The classification criteria are validated for each individual headache attack, independently from other events and independently per type. Hence, it is checked separately for each of the three disorder types whether the attack can be classified as that type. This means that the output of classifying an individual headache attack is a set of zero to three individual classifications.

One classification contains two things: (i) the type of disorder the attack is classified as, and (ii) a binary indication of fulfillment for each criterion that is targeted at an individual headache attack but not required for the classification, according to the considered version of the classification criteria. The criteria in this set are specified as “additionally evaluated criteria” in Table 5. The rationale behind this is that it is still interesting for a person (e.g., a physician) to know whether the unrequired criteria are actually fulfilled or not; this gives more information than a classified type only, and can be important for treatment.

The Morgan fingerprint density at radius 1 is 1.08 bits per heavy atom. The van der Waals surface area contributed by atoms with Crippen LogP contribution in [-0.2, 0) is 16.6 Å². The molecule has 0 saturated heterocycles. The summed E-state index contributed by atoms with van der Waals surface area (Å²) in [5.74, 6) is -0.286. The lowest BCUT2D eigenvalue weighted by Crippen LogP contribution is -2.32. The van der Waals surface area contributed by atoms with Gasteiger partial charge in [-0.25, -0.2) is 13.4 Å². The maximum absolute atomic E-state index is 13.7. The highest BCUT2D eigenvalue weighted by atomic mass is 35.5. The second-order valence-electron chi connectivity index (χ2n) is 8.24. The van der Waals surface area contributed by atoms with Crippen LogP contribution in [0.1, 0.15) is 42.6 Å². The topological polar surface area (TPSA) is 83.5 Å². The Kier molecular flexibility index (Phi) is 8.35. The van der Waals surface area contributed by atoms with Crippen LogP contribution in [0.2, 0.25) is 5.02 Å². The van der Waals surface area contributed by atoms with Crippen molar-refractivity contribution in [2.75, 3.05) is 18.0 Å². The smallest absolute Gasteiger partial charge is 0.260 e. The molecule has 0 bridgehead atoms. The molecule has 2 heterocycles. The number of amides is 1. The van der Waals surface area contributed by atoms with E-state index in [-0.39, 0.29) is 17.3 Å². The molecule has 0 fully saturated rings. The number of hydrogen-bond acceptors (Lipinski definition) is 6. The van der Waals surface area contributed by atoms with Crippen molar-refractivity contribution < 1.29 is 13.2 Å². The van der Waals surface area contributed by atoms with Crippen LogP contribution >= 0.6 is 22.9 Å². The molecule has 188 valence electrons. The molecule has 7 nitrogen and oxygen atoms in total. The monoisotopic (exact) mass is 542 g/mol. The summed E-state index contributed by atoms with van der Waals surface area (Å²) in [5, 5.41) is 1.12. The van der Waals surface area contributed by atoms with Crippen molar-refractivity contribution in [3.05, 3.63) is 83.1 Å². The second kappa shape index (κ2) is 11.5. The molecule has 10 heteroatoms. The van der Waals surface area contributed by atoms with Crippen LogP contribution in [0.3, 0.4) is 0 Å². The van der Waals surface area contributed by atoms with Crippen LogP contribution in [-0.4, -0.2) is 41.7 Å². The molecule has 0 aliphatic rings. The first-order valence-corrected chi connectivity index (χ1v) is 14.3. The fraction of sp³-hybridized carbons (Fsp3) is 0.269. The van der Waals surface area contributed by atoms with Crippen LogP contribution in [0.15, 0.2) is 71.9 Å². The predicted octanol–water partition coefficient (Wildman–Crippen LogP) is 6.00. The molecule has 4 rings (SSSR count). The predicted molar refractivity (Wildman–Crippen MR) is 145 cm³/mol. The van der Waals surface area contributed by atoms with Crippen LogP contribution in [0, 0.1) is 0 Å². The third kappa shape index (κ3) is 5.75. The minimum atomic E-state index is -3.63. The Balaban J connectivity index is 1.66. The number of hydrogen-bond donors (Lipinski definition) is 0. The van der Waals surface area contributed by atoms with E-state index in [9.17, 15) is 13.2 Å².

Classification process

The classification criteria of each disorder type have been translated into a semantic query that is executed on a data store containing the mBrain ontology data and the semantic representation of the headache attack that needs to be classified. Moreover, the additionally evaluated criteria have also been translated into a set of additional simple queries, which need to be executed after the main classification query. Altogether, this results in one set of queries per considered headache disorder phenotype, which need to be executed in order.